Staunton, December 21 – The pandemic has shaken up the world, setting most of it on the path to renewal but prompting the Kremlin to double down in its efforts to restore the past, something that would be truly discouraging were it not for evidence at Khabarovsk, Shiyes and Kushtau that the Russian people too want to move in a new direction, Liliya Shevtsova says.
The last year, the Russian analyst says, has become “the year of a global apocalypse. International and national systems of administration, democracy and authoritarianism, rich and poor have all alike shown themselves to be powerless in the face of the epidemic (echo.msk.ru/blog/shevtsova/2761418-echo/).
In many respects, however, the coronavirus has not triggered new trends but expanded the impact of those already in place, just as it has not led different countries to adopt entirely new approaches but rather to develop in ways they had been, something that is further dividing Russia from the rest of the world.
“The West is returning to half-forgotten standards” like national identity, collectivism, equality and justice” and prompted ever more governments to become more environmentally sensitive and launch new “green” efforts and seek to put in place alternative means of energy generation.
As a result, the centrist parties in the West are finding themselves under less pressure from the populist right than from the ideas of the Greens; and the economies of these countries are shifting to renewable energy and more environmentally friendly means of handling various challenges.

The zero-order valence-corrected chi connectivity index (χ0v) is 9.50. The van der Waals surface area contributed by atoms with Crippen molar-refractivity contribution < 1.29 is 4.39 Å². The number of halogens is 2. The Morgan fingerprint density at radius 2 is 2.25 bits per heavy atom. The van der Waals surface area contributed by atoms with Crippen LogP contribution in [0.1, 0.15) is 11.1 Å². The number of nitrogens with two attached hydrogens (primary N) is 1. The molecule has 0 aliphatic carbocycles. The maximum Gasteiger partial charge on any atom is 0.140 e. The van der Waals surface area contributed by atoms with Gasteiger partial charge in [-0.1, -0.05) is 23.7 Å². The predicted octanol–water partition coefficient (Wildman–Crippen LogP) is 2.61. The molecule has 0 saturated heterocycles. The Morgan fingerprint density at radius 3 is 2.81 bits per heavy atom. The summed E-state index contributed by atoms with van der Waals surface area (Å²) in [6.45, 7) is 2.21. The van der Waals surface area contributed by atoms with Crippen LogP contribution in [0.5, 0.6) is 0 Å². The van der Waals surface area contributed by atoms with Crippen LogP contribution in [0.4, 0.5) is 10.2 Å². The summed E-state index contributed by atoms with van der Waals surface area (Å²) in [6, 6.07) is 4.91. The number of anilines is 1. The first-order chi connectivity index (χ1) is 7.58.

With this has begun “the consolidation of the Western club,” a development that has “intensified the mutual alienation of the democracies and Russia,” with each side viewing the other as a threat. That doesn’t mean Russia is isolated because the West will still talk to it, but the West won’t do so in the hopes of partnership but rather to prevent new Russian excesses.
At the same time, Shevtsova says, “the Russian spheres of influence is disintegrating. Central Asia is in China’s pocket. Ukraine has been lost forever. Belarus is still under the Kremlin umbrella but protests there make the idea of a union state doubtful. Moldova is looking to Europe, And the arrival of Turkey in the South Caucasus” completes that picture.
Russians are divided on how to respond. Some are only too pleased to remain in what they believe is splendid isolation, but others recognize that Russia can only become the power it wants to be if it has closer relations with the more advanced countries. Otherwise, it will fall further and further behind.
The Kremlin remains in thrall to those who want isolation and believes it can develop by increasing repression and extracting even more resources from the population. But that approach is rapidly exhausting itself, especially because the leadership can offer no mobilizing ideas but rather is based only on the preferred way of action of the police.
That doesn’t mean that the regime is about to collapse. “The Russian system retains potential” because of “the absence of alternatives, the fear among the population that Russia will repeat the fate of the USSR, and the paralyzing epidemic” all work to generate support for efforts designed to ensure “stability.”
The Putin regime can play on that for some time, Shevtsova suggests; but “the bitter irony is that what seems to it to be salvation” – increasing repression and a return to the past – “is going to turn out to be state suicide.”
“The coronavirus has forced the world to seek paths of renewal.” But Russia on the contrary “is trying to freeze itself in the past. A lonely power, a cowardly political class, a demoralized elite, and a population tired of those in power. That is our current situation,” the Russian analyst says.
“But in this bitter picture there is hope: Khabarovsk, Shiyes and Kushtau have become symbols which say that Russia is not hopeless” and that it has a possible future very different from the past the Kremlin wants to keep in place.